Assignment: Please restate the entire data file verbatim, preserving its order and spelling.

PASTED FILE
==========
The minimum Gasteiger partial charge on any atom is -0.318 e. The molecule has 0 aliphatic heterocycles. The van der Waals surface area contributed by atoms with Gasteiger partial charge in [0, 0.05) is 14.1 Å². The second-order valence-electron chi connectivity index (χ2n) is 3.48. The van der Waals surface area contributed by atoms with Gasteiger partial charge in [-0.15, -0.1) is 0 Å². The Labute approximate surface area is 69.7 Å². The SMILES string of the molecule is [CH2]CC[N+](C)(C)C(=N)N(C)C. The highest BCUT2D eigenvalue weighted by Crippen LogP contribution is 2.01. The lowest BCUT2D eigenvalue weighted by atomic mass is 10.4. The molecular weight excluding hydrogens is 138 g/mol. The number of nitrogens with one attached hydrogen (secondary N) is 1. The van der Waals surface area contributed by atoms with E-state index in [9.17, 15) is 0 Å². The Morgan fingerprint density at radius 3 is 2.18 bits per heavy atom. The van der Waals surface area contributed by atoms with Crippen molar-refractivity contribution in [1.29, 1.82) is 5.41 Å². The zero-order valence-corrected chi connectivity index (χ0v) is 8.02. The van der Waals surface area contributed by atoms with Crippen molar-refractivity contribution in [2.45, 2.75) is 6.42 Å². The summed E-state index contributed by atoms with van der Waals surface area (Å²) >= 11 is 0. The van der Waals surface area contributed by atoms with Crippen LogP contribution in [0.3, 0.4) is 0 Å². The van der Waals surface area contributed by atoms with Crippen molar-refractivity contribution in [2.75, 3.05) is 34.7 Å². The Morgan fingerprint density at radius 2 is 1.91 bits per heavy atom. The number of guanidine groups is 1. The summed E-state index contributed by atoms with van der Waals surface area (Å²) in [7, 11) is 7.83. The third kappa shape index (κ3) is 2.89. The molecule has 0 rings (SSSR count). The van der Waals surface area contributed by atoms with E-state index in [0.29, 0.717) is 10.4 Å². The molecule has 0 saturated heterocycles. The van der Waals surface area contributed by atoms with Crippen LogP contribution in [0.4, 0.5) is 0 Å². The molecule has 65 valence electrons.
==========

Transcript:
The minimum Gasteiger partial charge on any atom is -0.318 e. The molecule has 0 aliphatic heterocycles. The van der Waals surface area contributed by atoms with Gasteiger partial charge in [0, 0.05) is 14.1 Å². The second-order valence-electron chi connectivity index (χ2n) is 3.48. The van der Waals surface area contributed by atoms with Gasteiger partial charge in [-0.15, -0.1) is 0 Å². The Labute approximate surface area is 69.7 Å². The SMILES string of the molecule is [CH2]CC[N+](C)(C)C(=N)N(C)C. The highest BCUT2D eigenvalue weighted by Crippen LogP contribution is 2.01. The lowest BCUT2D eigenvalue weighted by atomic mass is 10.4. The molecular weight excluding hydrogens is 138 g/mol. The number of nitrogens with one attached hydrogen (secondary N) is 1. The van der Waals surface area contributed by atoms with E-state index in [9.17, 15) is 0 Å². The Morgan fingerprint density at radius 3 is 2.18 bits per heavy atom. The van der Waals surface area contributed by atoms with Crippen molar-refractivity contribution in [1.29, 1.82) is 5.41 Å². The zero-order valence-corrected chi connectivity index (χ0v) is 8.02. The van der Waals surface area contributed by atoms with Crippen molar-refractivity contribution in [2.45, 2.75) is 6.42 Å². The summed E-state index contributed by atoms with van der Waals surface area (Å²) >= 11 is 0. The van der Waals surface area contributed by atoms with Crippen LogP contribution in [0.3, 0.4) is 0 Å². The van der Waals surface area contributed by atoms with Crippen molar-refractivity contribution in [2.75, 3.05) is 34.7 Å². The Morgan fingerprint density at radius 2 is 1.91 bits per heavy atom. The number of guanidine groups is 1. The summed E-state index contributed by atoms with van der Waals surface area (Å²) in [7, 11) is 7.83. The third kappa shape index (κ3) is 2.89. The molecule has 0 rings (SSSR count). The van der Waals surface area contributed by atoms with E-state index in [0.29, 0.717) is 10.4 Å². The molecule has 0 saturated heterocycles. The van der Waals surface area contributed by atoms with Crippen LogP contribution in [0.4, 0.5) is 0 Å². The molecule has 65 valence electrons.